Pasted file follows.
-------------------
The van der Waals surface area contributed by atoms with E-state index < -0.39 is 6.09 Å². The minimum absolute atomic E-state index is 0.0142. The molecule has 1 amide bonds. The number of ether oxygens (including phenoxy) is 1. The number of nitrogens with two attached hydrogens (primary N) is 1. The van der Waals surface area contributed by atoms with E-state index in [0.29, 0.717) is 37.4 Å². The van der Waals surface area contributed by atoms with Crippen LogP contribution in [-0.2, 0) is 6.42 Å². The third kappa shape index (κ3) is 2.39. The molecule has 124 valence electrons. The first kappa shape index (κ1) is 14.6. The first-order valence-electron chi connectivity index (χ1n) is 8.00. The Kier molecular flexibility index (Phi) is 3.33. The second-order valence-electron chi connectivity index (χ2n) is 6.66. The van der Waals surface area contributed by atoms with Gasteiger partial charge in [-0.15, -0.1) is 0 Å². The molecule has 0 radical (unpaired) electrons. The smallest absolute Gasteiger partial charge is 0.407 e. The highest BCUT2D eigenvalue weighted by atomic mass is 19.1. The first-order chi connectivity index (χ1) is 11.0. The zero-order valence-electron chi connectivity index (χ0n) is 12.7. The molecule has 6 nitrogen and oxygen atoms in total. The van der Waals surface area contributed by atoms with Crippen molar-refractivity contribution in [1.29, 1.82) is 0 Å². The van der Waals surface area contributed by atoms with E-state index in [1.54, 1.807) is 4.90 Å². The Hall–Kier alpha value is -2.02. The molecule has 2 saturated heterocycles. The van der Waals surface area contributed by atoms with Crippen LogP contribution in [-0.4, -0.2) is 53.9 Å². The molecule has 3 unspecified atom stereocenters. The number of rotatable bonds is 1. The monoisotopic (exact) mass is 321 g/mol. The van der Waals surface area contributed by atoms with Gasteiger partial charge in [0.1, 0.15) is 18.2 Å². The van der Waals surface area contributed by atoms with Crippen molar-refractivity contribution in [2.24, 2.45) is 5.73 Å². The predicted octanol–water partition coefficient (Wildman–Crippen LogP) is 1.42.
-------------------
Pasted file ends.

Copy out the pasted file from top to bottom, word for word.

The van der Waals surface area contributed by atoms with E-state index < -0.39 is 6.09 Å². The minimum absolute atomic E-state index is 0.0142. The molecule has 1 amide bonds. The number of ether oxygens (including phenoxy) is 1. The number of nitrogens with two attached hydrogens (primary N) is 1. The van der Waals surface area contributed by atoms with E-state index in [0.29, 0.717) is 37.4 Å². The van der Waals surface area contributed by atoms with Crippen LogP contribution in [-0.2, 0) is 6.42 Å². The third kappa shape index (κ3) is 2.39. The molecule has 124 valence electrons. The first kappa shape index (κ1) is 14.6. The first-order valence-electron chi connectivity index (χ1n) is 8.00. The Kier molecular flexibility index (Phi) is 3.33. The second-order valence-electron chi connectivity index (χ2n) is 6.66. The van der Waals surface area contributed by atoms with Gasteiger partial charge in [-0.15, -0.1) is 0 Å². The molecule has 0 radical (unpaired) electrons. The smallest absolute Gasteiger partial charge is 0.407 e. The highest BCUT2D eigenvalue weighted by atomic mass is 19.1. The first-order chi connectivity index (χ1) is 11.0. The zero-order valence-electron chi connectivity index (χ0n) is 12.7. The molecule has 6 nitrogen and oxygen atoms in total. The van der Waals surface area contributed by atoms with Crippen molar-refractivity contribution in [1.29, 1.82) is 0 Å². The van der Waals surface area contributed by atoms with E-state index in [1.54, 1.807) is 4.90 Å². The Hall–Kier alpha value is -2.02. The molecule has 2 saturated heterocycles. The van der Waals surface area contributed by atoms with Crippen LogP contribution in [-0.4, -0.2) is 53.9 Å². The molecule has 3 unspecified atom stereocenters. The number of rotatable bonds is 1. The monoisotopic (exact) mass is 321 g/mol. The van der Waals surface area contributed by atoms with Gasteiger partial charge in [0.1, 0.15) is 18.2 Å². The van der Waals surface area contributed by atoms with Crippen molar-refractivity contribution in [2.24, 2.45) is 5.73 Å². The predicted octanol–water partition coefficient (Wildman–Crippen LogP) is 1.42.